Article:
Rodin Thinker

A Warning about Meditation!


Author Bio

A warning about meditation may seem strange to you. Meditation teachings abound in our culture. The objects differ, but why give a warning about meditation?

When we meditate, don’t we all do about the same thing?

Frenchman Auguste Rodin epitomized meditation as hard mental work when he created The Thinker (above). Rodin cast the statue as a colossal 6-foot man, muscular and ready for physical work, but also ready for tough mental work.

Unlike meditation as a path toward enlightenment or self-realization, The Thinker’s meditation ponders tough specifics.

Rodin intended The Thinker to be imagining Hell with its tortures, his feverish mind working passionately to devise a plan to keep him from such suffering.

The famous sculptor gave us an enduring caution.

A Warning about Meditation!

AI Brain

Meditation Involves Hard Work.

Meditation demands serious, conscious effort aimed at achieving a specific pursuit. Rodin worked to teach that through his statue.

Meditate is an action word. When we meditate, we act. We make a conscious decision to pursue a specific truth, idea, or solution. The Thinker gazed down on the terrors of a specific Hell and knew he would someday drop into it.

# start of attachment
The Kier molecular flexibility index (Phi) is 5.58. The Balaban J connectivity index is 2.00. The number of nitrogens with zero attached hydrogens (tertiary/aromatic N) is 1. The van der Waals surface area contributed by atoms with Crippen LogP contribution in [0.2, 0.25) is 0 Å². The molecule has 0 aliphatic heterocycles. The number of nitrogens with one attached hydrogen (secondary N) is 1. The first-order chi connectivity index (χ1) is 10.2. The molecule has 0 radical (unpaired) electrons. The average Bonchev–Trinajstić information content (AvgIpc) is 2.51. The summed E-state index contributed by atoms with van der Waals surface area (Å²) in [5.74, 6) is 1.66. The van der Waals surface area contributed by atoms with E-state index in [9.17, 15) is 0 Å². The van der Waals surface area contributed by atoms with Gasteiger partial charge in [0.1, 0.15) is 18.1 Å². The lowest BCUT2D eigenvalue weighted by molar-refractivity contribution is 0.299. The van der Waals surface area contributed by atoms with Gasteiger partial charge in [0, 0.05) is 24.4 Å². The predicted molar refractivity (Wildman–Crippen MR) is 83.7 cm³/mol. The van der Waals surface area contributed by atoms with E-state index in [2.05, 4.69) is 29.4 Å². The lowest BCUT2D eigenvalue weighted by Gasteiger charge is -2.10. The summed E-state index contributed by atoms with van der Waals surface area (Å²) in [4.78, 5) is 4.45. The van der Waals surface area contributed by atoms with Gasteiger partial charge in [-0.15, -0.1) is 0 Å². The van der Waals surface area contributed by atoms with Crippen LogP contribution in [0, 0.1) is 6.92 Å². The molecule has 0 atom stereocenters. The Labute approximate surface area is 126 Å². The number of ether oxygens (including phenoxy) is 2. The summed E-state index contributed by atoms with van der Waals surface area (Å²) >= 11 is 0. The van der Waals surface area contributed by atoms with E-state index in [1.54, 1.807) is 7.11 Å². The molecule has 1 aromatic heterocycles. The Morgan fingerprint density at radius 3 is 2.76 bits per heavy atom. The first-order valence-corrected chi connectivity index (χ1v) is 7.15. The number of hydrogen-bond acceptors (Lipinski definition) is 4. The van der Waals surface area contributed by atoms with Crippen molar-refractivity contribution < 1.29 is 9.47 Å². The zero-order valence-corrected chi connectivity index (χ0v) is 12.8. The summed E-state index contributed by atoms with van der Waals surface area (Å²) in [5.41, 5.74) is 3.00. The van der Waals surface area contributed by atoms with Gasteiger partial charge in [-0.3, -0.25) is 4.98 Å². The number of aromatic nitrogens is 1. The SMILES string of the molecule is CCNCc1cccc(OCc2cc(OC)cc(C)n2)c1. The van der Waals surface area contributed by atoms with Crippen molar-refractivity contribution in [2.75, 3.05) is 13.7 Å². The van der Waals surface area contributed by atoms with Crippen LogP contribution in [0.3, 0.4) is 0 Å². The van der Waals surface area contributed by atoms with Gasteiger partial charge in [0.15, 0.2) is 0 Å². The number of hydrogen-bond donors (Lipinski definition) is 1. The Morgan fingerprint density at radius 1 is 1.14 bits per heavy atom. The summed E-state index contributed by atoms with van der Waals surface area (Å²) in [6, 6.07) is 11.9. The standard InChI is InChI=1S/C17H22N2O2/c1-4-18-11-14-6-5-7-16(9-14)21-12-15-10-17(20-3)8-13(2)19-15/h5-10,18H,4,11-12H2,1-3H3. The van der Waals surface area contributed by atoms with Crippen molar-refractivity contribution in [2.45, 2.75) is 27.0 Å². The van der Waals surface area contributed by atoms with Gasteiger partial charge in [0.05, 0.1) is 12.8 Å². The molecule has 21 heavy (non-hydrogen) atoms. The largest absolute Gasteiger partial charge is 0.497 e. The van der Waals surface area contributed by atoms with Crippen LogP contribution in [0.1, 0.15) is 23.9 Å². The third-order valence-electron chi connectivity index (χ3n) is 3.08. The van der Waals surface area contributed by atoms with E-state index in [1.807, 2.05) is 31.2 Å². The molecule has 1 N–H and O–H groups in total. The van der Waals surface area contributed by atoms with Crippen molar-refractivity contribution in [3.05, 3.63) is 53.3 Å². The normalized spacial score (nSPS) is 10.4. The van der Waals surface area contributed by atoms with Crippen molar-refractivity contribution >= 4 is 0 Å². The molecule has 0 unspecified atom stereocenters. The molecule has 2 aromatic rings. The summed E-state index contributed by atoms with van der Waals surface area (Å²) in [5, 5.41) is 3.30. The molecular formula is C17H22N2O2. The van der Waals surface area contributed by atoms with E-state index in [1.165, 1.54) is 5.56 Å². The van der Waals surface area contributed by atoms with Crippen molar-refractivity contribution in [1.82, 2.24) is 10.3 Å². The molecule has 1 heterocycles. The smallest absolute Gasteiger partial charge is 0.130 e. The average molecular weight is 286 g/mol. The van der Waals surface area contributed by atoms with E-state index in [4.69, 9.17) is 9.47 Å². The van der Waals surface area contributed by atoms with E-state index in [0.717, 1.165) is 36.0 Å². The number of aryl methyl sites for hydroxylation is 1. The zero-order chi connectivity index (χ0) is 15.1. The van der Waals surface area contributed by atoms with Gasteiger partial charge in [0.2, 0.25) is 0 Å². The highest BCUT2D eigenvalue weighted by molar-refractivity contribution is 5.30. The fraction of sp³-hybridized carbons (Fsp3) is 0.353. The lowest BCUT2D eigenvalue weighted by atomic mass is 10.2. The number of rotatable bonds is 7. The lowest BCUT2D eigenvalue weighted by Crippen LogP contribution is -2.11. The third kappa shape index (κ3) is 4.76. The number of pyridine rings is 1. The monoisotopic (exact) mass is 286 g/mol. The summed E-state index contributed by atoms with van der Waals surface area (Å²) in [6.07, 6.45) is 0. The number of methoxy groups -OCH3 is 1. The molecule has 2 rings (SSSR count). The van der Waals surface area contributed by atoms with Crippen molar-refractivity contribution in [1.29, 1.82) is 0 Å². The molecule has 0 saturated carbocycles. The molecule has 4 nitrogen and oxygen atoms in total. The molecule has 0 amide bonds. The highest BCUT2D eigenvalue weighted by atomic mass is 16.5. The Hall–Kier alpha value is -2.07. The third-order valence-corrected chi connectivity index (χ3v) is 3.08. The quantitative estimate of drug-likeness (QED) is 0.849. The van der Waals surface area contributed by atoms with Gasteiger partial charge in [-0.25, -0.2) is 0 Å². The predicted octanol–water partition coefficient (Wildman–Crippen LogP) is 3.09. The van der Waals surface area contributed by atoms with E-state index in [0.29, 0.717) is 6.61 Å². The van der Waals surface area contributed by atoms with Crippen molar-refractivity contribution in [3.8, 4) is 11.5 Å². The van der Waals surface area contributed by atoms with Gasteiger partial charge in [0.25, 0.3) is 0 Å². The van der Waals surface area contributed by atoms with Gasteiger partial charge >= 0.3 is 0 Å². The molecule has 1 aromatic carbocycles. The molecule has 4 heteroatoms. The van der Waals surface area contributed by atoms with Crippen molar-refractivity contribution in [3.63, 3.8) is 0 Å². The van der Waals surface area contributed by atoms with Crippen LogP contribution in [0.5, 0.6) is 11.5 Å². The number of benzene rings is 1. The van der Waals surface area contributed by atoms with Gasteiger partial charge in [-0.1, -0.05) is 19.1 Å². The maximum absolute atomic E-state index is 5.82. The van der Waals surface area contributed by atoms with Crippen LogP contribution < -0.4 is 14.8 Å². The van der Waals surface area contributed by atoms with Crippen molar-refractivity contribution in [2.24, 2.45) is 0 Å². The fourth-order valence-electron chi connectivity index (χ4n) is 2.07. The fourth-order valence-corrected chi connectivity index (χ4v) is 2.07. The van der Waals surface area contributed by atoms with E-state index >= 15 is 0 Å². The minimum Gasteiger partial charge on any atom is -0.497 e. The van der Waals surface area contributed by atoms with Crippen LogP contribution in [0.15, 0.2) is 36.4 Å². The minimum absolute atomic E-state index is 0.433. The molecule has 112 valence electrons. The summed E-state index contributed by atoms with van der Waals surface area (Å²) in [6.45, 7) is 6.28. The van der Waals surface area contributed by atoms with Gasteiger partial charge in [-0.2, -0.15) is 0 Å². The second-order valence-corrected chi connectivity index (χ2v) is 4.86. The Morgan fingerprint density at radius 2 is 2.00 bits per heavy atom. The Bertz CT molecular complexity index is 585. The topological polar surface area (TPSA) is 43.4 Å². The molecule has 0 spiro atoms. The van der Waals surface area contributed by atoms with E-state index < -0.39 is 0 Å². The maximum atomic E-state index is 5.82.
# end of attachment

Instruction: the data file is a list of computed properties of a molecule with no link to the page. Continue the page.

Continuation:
Terrified, The Thinker committed himself to digging and digging until he found a way to escape a devastating eternity in Hell. He took a deathlike mental grip on the specific expectation that he would achieve what he pursued.

We need to reject notions that all we have to do is sit and shift our minds into neutral – let our minds idle, contemplating nothing specific, free to do whatever they want to do. Such so-called acts of meditation involve no action – yet every dictionary lists meditate as an action word.

An old proverb tells us that, “Idle hands are the devil’s tools.” We can trace that adage back to Chaucer’s use of it in his 12th century Tale of Melibee.

H.G. Bohn, in his Hand-Book of Proverbs (1855) re-phrased the adage Chaucer used to advise us that, “An idle brain is the devil’s workshop.”

Most of us understand readily how the hands can function as the devil’s tools. Some of us have trouble, however, understanding exactly how the brain can become the devil’s workshop.

Let me explain what I mean.

The Devil’s Workshop

One who believes meditation involves lack of action – that the best meditation leaves the brain free to chase whatever fuzzy notion it imagines – hangs over his or her mind’s doorway a sign that reads “Devil’s Workshop”.